Our friends at Atlanta's newest online magazine, Getaways for Grownups, have an article about "Three Can't Miss Taste Fests" this month.
This weekend, the Southern Cross Music & Tamale Festival debuts in Jackson, Mississippi. Hosted by Southern Crossroads radio show, the festival is billed as "the epic music and culinary experience of the Deep South" and will feature tamales and other Southern food paired with drinks and music from some of the region's finest musicians.
by Shermika Dunner What's 13 and gets bigger, better and wiser with each year? Sidewalk Film Festival, heralded as one of the greatest independent film festivals in the Southeast, welcomed moviegoers to Birmingham's theater district August 26-28. I had the pleasure of attending and managed to see quite a few films that are either about the South or have a Southern connection. “The Reconstruction of Asa Carter” is a documentary that profiles the life of Asa Carter, a KKK leader from Alabama who fibbed about being a Native American in a memoir he wrote. Utilizing the name Forrest Carter, he wrote "The Education of Little Tree," which chronicled his life as a Cherokee orphan. To date, the book has sold over a million copies and is regarded as one of the first books in the Native American literature genre. The documentary's subject matter is intriguing, considering Carter was the speechwriter for George Wallace, but lacks appeal and left many unanswered questions. The film did explore Carter’s life in the KKK but glossed over what happened after it was discovered he was not a Native American. I regret choosing this one over "Sahkanaga,” but that's always the dilemma at film festivals. Next up, “Leaving
by Sarah Matalone Celebrating summer's most coveted fruit, the Attack of the Killer Tomato Festival returns to Atlanta on July 17 for the third year in a row. Since its inception, the festival has drawn a variety of the Southeast's best chefs, farmers and mixologists. JCT. Kitchen & Bar, an Atlanta-based restaurant whose specialty is what Chef/Owner Ford Fry calls "Southern farmstead cooking" - think buttermilk-brined fried chicken, fried apple pie, chopped salad and a citified version of chicken and dumplings - plays host for the tomatoey shindig. When I talked with Chef Fry, he explained what led to the creation of such a killer event. "Georgia has amazing tomatoes in the summertime, from heirlooms to little cherries and sungolds," he says. "Typically in late July, our local farmers have tons of tomatoes and need to sell them. And, I've always wanted to hold a crazy fun food event at JCT. and our surrounding property." In addition to showcasing the state's bounty of tomatoes, the festival pits chef against chef, mixologist against mixologist, in a competition for the best recipe. Chefs pair up with local farmers to create unique, tomato-based dishes for festival goers to sample, while mixologists fashion some accompanying tomato-based cocktails. After the slicing,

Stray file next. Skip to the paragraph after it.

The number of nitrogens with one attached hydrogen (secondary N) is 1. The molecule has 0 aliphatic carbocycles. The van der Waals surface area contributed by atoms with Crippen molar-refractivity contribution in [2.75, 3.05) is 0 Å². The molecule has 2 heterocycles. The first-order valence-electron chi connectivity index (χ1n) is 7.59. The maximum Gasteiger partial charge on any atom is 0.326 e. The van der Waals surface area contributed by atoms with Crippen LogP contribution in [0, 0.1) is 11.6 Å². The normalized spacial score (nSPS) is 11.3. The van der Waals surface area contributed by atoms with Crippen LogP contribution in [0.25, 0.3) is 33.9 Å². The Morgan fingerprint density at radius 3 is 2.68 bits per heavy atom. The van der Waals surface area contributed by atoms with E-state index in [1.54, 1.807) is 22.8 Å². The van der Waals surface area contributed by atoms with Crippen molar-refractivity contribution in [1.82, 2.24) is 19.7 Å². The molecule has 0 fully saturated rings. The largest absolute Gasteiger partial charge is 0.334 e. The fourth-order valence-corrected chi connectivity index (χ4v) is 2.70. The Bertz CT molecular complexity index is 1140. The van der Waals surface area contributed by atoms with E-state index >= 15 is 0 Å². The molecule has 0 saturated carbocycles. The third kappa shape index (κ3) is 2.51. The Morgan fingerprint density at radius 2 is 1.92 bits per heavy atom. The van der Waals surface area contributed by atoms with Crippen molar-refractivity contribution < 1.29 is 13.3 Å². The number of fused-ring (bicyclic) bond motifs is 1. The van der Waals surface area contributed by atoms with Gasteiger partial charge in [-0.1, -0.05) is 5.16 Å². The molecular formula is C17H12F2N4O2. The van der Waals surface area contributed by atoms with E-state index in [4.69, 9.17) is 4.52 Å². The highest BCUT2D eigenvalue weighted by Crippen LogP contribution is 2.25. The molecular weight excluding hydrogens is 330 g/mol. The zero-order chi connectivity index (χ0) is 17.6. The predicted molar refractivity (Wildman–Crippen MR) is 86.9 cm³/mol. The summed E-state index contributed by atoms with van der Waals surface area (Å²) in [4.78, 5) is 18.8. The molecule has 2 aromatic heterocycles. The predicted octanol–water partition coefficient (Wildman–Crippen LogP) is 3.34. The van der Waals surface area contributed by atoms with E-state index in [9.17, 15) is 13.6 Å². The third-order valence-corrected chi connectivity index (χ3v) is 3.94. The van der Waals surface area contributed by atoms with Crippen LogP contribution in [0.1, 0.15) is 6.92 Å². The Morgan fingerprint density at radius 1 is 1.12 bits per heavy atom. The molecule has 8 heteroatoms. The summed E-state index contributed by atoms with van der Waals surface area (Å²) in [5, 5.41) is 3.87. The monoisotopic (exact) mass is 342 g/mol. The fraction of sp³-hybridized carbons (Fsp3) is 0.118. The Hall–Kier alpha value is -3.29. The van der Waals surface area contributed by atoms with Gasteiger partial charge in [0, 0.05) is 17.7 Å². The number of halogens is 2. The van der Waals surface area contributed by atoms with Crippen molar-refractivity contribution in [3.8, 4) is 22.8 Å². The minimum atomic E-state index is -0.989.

Back-to-back festivals celebrate the state's wine industry in June. by Linda M. Erbele Sometimes you have to wonder if the GPS is really taking you to a winery. There’ve been so many turns since leaving the main road that you don’t know how the mailman finds it, but discovery is part of the delight when visiting Georgia's wine region. Once there, stretch out on the tasting room deck, admire the neat rows of vines behind the hillsides and sip what just might be the next gold medal winner. If your idea of Southern wine is Kool-Aid sweet and made from muscadines, you’re in for a surprise. Georgia is producing Cabernets, Merlots, Viogniers, Chardonnays and a number of excellent blends. “It used to surprise people that Georgia has a whole wine industry that doesn’t involve muscadines,” says Steve Gipson, president of the Georgia Wine Association. A number of the vineyards, especially in North Georgia, grow European varieties of grapes, producing award-winning varietals. “There’s a tremendous amount of interest," continues Gipson. "I think the state lists 32 bonded wineries, and several more are very close to becoming bonded.” Like craft breweries, local wineries produce a product unique to an area, made with a hands-on, personal touch.